Either way, until you’re ready to smash another paradigm, don’t make the mistake of pushing your existing trajectory too far. It’s better to release a small and incremental improvement that customers will appreciate rather than deliver a technically impressive product that customers do not. Time will only tell whether the 3rd generation iPod shuffle falls into this category.
Doritos is running a series of TVCs in Australia to induce some User-Generated Content (UGC):
I suggest that there are two types of UGC – Natural & Induced. Natural UGC is the spontaneous user response to a product or service that they love. This is the best form of UGC because:
Passionate users do what they do for the sheer joy of being associated with the brand, particularly if the brand publicly acknowledges them – consider the iPod touch or Star Wars.
Creators of Natural UGC are users who selflessly share their love for a product are entirely credible while advertisers are not.
By comparison, Induced UGC is what’s generated when companies seek UGC by offering inducements – prizes or offers of recognition. Given the benefits of Natural UGC, it’s clear to see why Induced UGC’s of interest to a corporation – it also allows for a sense of involvement, connection and collaboration between brand and user. There are problems, however with Induced UGC:
Credibility is lost the instant you offer a reward – love and money don’t mix well.
“Sheer joy” simply doesn’t apply to most products, in which case an Induced UGC campaign is probably a meatball sundae. (The solution isn’t to reverse engineer passion for your existing brand and products, it’s to make your brand and products worth being passionate about.)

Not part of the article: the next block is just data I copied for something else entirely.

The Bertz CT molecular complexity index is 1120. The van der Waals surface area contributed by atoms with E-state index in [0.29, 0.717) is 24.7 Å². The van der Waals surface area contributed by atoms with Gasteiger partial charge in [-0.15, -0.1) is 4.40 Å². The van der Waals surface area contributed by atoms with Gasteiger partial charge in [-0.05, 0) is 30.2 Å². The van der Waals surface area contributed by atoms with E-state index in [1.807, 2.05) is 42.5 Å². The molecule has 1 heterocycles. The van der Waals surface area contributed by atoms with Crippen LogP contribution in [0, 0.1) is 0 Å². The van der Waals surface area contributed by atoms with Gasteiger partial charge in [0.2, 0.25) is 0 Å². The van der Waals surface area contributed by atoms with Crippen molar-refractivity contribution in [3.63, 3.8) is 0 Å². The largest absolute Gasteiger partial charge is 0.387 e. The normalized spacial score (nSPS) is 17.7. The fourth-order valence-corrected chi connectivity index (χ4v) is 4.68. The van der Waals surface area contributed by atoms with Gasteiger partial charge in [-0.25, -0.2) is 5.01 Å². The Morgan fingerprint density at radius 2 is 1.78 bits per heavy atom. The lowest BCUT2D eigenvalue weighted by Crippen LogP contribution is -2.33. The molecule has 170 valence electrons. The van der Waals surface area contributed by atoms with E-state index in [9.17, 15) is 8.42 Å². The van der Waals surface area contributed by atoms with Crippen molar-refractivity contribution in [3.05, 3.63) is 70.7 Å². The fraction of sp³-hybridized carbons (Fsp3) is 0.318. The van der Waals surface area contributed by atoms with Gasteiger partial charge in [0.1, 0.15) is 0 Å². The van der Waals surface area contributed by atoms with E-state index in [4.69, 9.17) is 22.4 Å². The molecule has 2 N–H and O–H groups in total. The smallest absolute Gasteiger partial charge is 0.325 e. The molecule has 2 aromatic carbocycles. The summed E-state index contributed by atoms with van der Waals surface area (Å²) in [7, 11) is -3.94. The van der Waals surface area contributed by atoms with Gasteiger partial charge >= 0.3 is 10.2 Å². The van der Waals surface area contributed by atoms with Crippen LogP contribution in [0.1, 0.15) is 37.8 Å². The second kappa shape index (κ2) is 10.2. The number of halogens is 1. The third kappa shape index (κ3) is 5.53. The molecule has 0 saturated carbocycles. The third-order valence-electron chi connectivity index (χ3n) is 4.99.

Most Induced UGC campaigns attempt to have two bites of the cherry:
1) kudos from everyone (users and non-users) for running the campaign/competition, and?
2) kudos from the UGC generated.
I suspect that many campaigns would have more impact if the campaign was run privately with their tribe of customers and non-customers saw only the end result, the UGC?that invites them to join the tribe as well.
As for this Australian Doritos UGC campaign, I’m concerned that it’s likely to detract from the brand:
If marketers sell stories, selling the story of “we can’t think of a reason to buy Doritos – can you help us?” is dangerously poor. If Doritos marketers have identified that their 16-24 year old demographic wants ‘belongingness’, this is a call to belong to … nothing.
The all-too-common ad storyline of ‘ad people making an ad’ is self-indulgent – advertising creatives need to create stories that prospective customers relate to, not ones that remind them of bad days at the office. At the very least they could have made a TVC about teenagers making their own Doritos ad, selling both the competition and the bigger Doritos story in one hit.
Together this might explain why the Doritos UGC campaign is on TV -?you can buy TV time whereas on the internet (where 16-24 year olds are) you need to earn it (and you have to do a lot better than this).
No doubt this campaign is an attempt to replicate the response to the US Crash the Super Bowl
Doritos campaign which this year promised “win $1 Million by taking down the ad pros with a Super Bowl commercial written, directed, and made by you”. It’s an audacious competition, aspirational prize and accordingly in 2007 it resulted in 2 million visitors to the Dorito website. The only problem is that even in 2007 the Super Bowl spot cost USD2.6M – the whole campaign probably cost $1.50 per website visit. Now in 2009 they’ve added a $1M prize – if your strategy is to pay people to turn up, you’ll need to increase the payments to sustain novelty until it’s no longer economically viable.
Buying yourself a tribe by Induced UGC or any other means is a short-term and unsustainable approach. Businesses need to take a much longer term view – cultivating a brand worth following, a tribe that follows it and ways for individuals in that tribe to share their love.